What To Keep In Mind When Heat-Welding Sheet Vinyl
There is a wide variety of materials that can be heat welded, including homogeneous, heterogeneous and felt and glass-backed materials. Sheet vinyl, because of its high vinyl content, lends itself very well to the thermo-fusion heat welding process.
Many heat-welded materials are vinyl-backed and are limited to the amount of moisture they can handle, measured via the Moisture Vapor Emissions Rate (MVER). Most are at the 3.0 pounds per 1,000 s/f per 24 hours level.
Moisture testing is required to ensure success of the installation. Vinyl-backed materials are very susceptible to telegraphing subfloor irregularities; therefore, every precaution must be taken when preparing the substrate.
Photo 1: Adhesives. The most popular adhesive used is the pressure-sensitive adhesive. These adhesives must be applied following manufacturer’s recommendations, including proper trowel notch and open time. Most manufacturers recommend the adhesive to be allowed to dry-to-touch. The main advantage of this is that the seam can be heat welded as soon as you are ready. Seams that are installed into a wet adhesive require 10 to 12 hours before they can be welded.
Photo 2: Seaming.The seaming procedure usually follows the under scribe method (also known as recess scribe or hinge scribe). This is accomplished by trimming approximately 1/2” or more from the factory edge of the first sheet and overlapping the second sheet about 1/2” to 1”.
Then, after the material is placed into the adhesive, the second piece which is overlapped is under scribed with the tool set slightly open (about the thickness of a business card). This makes grooving of the seam much easier, and allows the leading wheel of the power groover a slight opening to follow. Never butt factory edges. Most seam complaints I hear are because of this.
Photo 3: Grooving. There are two methods used to groove the seams: Hand grooving and power grooving. Both are widely used. A large assortment of hand groovers is available and each installer will have his favorite type. The key to hand grooving is a sharp tool and practice. A new groover and an inexperienced installer are not a good recipe for success.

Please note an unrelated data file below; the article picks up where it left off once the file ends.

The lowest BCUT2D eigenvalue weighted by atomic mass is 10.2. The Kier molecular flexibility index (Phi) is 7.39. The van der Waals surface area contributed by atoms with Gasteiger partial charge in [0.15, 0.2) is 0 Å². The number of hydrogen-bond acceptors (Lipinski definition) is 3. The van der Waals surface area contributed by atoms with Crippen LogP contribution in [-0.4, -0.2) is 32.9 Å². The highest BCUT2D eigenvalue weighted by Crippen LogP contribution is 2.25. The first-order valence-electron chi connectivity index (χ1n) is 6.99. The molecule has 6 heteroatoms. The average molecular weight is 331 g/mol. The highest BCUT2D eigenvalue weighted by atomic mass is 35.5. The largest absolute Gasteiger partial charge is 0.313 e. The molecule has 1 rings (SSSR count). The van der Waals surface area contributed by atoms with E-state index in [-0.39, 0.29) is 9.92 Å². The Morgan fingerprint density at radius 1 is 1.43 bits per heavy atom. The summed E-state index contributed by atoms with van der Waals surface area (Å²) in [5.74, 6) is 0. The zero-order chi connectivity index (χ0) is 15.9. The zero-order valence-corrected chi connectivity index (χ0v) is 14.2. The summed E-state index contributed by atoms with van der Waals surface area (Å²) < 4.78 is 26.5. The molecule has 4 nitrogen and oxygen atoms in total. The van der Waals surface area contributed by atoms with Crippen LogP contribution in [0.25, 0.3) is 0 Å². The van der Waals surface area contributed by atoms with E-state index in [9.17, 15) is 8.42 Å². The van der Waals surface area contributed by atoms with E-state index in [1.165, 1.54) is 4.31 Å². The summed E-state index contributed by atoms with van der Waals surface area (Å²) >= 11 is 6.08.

On larger installations, the power groover is a must, for uniformity and production. The object is to groove the seam with the proper width groove for the welding rod and the proper depth, which is normally one-half to two-thirds the thickness of the wear surface. Care should be taken not to cut too deep into the material as the seam weld integrity will be compromised. After the grooving is completed be sure not to contaminate the freshly cut grooves.
Heat-welding gun.Heat-welding guns come in all shapes and sizes, from the handheld light-duty models, to heavy-duty handheld types, to the automatic self-propelled machines. These range in price from hundreds to thousands of dollars.
Welders are a major investment, so when shopping for one make sure the tool fits your use requirements, features adjustable heat settings and is durable. Also consider the element replacement costs, versatility of the unit and buying a carrying case to protect it.
Photo 4: Tip selection. Weld tips and styles vary. Most of them work well depending on the installation requirements, and are a matter of installer preference. The 4mm and 5mm speed tips are designed for round and square welding rods, while the 5.7 mm triangular tip is used for the half-round patterned welding rod. Once the proper tip selection is made, the welding process can begin.
Photo 5: Choosing the temperature. Temperature selection will range from 650º F (340ºC) to 850º F (450ºC). There are several factors that will dictate variations, including the floor temperature (wood floors are warmer than concrete), ambient room temperature, amperage of the electrical supply and the length and size wire of the extension cord.